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An Interview with Jeanne Cavelos : The Odyssey Writing Workshop

on Fri, 01/13/2017 - 08:09

This year, make writing your priority! If you are looking to enhance your skills, perhaps consider joining a workshop such as The Odyssey Writing Workshop.

Since 1996, The Odyssey Writing Workshop has become one of the most highly reputable programs for writers of fantasy, science fiction, and horror. Fifty-nine percent of Odyssey graduates go on to professional publication. Among Odyssey’s graduates are New York Times bestsellers, Amazon bestsellers, and award winners. Students are taught by top authors, agents, and editors, who serve as guest lecturers and provide in-depth feedback on manuscripts.

This six-week workshop is held each summer in Manchester, New Hampshire at Saint Anslem’s College. This summer’s workshop runs from June 5th to July 14, 2016. Class meets for over four hours each day, five days a week, for both workshopping and lectures.

Jeanne Cavelos is the director of The Odyssey Writing Workshop, as well as a writer, editor, and scientist. Among her work includes the bestselling trilogy, The Passing of the Techno-Mages and her highly praised The Science of the X-Files. Working individually with students, she provides them with the insight they need to excel in their writing. I was very intrigued to learn about the workshop as well as her experiences as both a writer and teacher of the program, so I decided to ask her some questions.

LISA: Tell us a little bit about yourself. In your experience as a science fiction writer and editor, what have you learned about yourself and your writing that has proved to be most valuable?

JEANNE: I've been writing fiction since I was seven years old; I wrote a science fiction musical when I was ten.  But as I went through high school and college, I felt that writing was self-indulgent and that I needed to do something more "important" in my career.  I majored in astrophysics and math with the goal of becoming a science specialist on the space shuttle.  I worked in the Astronaut Training Division at NASA before I finally realized that the nuts and bolts of space travel were not what inspired me.  What inspired me were fictional dreams of adventures and tragedies that might occur in some future world.  I decided that, whether it was "important" or not, I wanted to write.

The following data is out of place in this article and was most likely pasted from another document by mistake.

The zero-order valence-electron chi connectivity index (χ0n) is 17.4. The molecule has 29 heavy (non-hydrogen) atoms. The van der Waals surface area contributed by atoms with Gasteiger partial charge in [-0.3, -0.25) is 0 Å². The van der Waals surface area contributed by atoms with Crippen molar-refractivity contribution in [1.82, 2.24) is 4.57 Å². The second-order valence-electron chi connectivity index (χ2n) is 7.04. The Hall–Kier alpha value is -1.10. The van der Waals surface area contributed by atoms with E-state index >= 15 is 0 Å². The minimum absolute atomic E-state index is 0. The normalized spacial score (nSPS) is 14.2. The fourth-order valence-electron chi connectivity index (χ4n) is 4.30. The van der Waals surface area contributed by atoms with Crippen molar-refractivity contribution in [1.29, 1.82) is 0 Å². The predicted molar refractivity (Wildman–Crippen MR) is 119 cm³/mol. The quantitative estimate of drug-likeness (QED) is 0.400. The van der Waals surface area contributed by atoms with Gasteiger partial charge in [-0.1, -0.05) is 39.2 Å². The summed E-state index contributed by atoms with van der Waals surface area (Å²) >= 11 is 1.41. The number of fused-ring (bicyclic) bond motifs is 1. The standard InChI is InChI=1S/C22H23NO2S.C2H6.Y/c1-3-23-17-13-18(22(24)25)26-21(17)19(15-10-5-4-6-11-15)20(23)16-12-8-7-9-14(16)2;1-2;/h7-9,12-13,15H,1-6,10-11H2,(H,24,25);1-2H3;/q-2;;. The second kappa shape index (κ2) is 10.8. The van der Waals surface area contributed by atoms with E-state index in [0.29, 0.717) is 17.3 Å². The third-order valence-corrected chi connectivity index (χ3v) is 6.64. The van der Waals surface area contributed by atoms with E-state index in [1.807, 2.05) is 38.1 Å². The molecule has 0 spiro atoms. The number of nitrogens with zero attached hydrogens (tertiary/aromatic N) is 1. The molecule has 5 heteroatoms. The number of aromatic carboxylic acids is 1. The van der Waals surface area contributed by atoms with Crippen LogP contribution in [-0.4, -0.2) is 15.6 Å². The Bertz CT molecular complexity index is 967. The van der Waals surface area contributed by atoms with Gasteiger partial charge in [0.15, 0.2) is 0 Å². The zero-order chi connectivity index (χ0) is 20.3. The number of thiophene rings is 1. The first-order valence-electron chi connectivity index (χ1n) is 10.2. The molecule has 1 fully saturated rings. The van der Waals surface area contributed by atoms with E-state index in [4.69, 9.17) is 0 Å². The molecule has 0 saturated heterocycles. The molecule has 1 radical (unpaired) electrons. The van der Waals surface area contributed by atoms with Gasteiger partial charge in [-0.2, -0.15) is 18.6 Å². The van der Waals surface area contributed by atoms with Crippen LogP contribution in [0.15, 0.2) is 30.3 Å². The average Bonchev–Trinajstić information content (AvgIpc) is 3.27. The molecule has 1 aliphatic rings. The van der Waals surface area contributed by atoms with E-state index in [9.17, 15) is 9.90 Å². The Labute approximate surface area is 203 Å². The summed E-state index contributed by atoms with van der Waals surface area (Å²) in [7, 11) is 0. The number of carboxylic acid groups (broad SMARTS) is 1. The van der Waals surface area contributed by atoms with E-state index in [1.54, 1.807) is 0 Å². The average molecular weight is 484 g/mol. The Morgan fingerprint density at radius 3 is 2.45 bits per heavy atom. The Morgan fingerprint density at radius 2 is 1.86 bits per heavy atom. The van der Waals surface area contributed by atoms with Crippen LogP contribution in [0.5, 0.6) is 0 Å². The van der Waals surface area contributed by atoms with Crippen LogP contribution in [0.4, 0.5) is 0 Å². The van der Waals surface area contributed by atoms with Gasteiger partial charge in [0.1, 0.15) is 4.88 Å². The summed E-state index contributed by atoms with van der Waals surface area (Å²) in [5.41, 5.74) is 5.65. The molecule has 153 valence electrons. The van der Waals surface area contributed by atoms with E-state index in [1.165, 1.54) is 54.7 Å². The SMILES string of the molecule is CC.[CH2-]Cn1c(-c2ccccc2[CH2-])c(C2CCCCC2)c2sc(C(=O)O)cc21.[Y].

It was only many years later that I realized fiction writing is every bit as "important"--if not more so--than being an astronaut.  I realized that, for a reader, a story can provide motivation, comfort, insight, pleasure, a feeling of belonging, and perhaps a more rewarding and emotional experience than the reader is having in his life.   

I think many writers devalue writing and feel that it has to wait until after they've fulfilled all other responsibilities--including laundry and cleaning under the couch cushions.  Believing in what you're doing--that it's important, that it's worth doing--can allow you to make it more of a priority in your life.  Rather than finding time for writing, you need to make time for writing.  You need to believe that with your fiction you're saying something no one else is saying, something critical for readers to hear, and if you don't say it, no one will.